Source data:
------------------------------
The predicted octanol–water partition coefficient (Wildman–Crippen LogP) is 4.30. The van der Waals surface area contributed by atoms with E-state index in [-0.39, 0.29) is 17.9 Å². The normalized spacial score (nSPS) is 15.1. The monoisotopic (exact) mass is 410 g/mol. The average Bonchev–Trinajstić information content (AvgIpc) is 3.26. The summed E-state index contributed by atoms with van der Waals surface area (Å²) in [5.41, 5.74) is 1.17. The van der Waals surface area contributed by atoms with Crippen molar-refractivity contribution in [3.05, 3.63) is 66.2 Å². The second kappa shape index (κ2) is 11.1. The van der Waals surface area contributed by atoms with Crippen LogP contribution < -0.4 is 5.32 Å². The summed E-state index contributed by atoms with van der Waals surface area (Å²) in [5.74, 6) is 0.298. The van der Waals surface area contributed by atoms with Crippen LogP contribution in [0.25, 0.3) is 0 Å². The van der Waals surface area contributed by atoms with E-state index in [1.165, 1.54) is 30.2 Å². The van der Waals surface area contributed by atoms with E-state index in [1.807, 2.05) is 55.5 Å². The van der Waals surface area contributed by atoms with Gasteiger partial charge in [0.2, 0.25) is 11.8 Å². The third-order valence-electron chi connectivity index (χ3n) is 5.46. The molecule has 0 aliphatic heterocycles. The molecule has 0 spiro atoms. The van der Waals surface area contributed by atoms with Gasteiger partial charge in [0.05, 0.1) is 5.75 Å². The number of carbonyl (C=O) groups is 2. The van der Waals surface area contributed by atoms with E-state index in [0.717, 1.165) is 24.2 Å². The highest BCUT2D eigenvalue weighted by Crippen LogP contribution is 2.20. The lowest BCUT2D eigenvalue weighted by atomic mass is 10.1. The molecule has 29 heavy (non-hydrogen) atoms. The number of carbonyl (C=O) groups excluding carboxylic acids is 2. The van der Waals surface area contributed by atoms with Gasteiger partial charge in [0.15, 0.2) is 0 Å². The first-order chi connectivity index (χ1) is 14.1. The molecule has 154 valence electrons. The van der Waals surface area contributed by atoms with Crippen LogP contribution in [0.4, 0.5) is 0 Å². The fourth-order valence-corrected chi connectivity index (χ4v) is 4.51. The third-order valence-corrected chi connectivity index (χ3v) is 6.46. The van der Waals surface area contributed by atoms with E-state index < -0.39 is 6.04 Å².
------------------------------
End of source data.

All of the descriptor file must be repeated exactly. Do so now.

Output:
The predicted octanol–water partition coefficient (Wildman–Crippen LogP) is 4.30. The van der Waals surface area contributed by atoms with E-state index in [-0.39, 0.29) is 17.9 Å². The normalized spacial score (nSPS) is 15.1. The monoisotopic (exact) mass is 410 g/mol. The average Bonchev–Trinajstić information content (AvgIpc) is 3.26. The summed E-state index contributed by atoms with van der Waals surface area (Å²) in [5.41, 5.74) is 1.17. The van der Waals surface area contributed by atoms with Crippen molar-refractivity contribution in [3.05, 3.63) is 66.2 Å². The second kappa shape index (κ2) is 11.1. The van der Waals surface area contributed by atoms with Crippen LogP contribution < -0.4 is 5.32 Å². The summed E-state index contributed by atoms with van der Waals surface area (Å²) in [5.74, 6) is 0.298. The van der Waals surface area contributed by atoms with Crippen LogP contribution in [0.25, 0.3) is 0 Å². The van der Waals surface area contributed by atoms with E-state index in [1.165, 1.54) is 30.2 Å². The van der Waals surface area contributed by atoms with E-state index in [1.807, 2.05) is 55.5 Å². The van der Waals surface area contributed by atoms with Gasteiger partial charge in [0.2, 0.25) is 11.8 Å². The third-order valence-electron chi connectivity index (χ3n) is 5.46. The molecule has 0 aliphatic heterocycles. The molecule has 0 spiro atoms. The van der Waals surface area contributed by atoms with Gasteiger partial charge in [0.05, 0.1) is 5.75 Å². The number of carbonyl (C=O) groups is 2. The van der Waals surface area contributed by atoms with E-state index in [0.717, 1.165) is 24.2 Å². The highest BCUT2D eigenvalue weighted by Crippen LogP contribution is 2.20. The lowest BCUT2D eigenvalue weighted by atomic mass is 10.1. The molecule has 29 heavy (non-hydrogen) atoms. The number of carbonyl (C=O) groups excluding carboxylic acids is 2. The van der Waals surface area contributed by atoms with Gasteiger partial charge in [0.15, 0.2) is 0 Å². The first-order chi connectivity index (χ1) is 14.1. The molecule has 154 valence electrons. The van der Waals surface area contributed by atoms with Crippen LogP contribution in [0.4, 0.5) is 0 Å². The fourth-order valence-corrected chi connectivity index (χ4v) is 4.51. The third-order valence-corrected chi connectivity index (χ3v) is 6.46. The van der Waals surface area contributed by atoms with E-state index < -0.39 is 6.04 Å².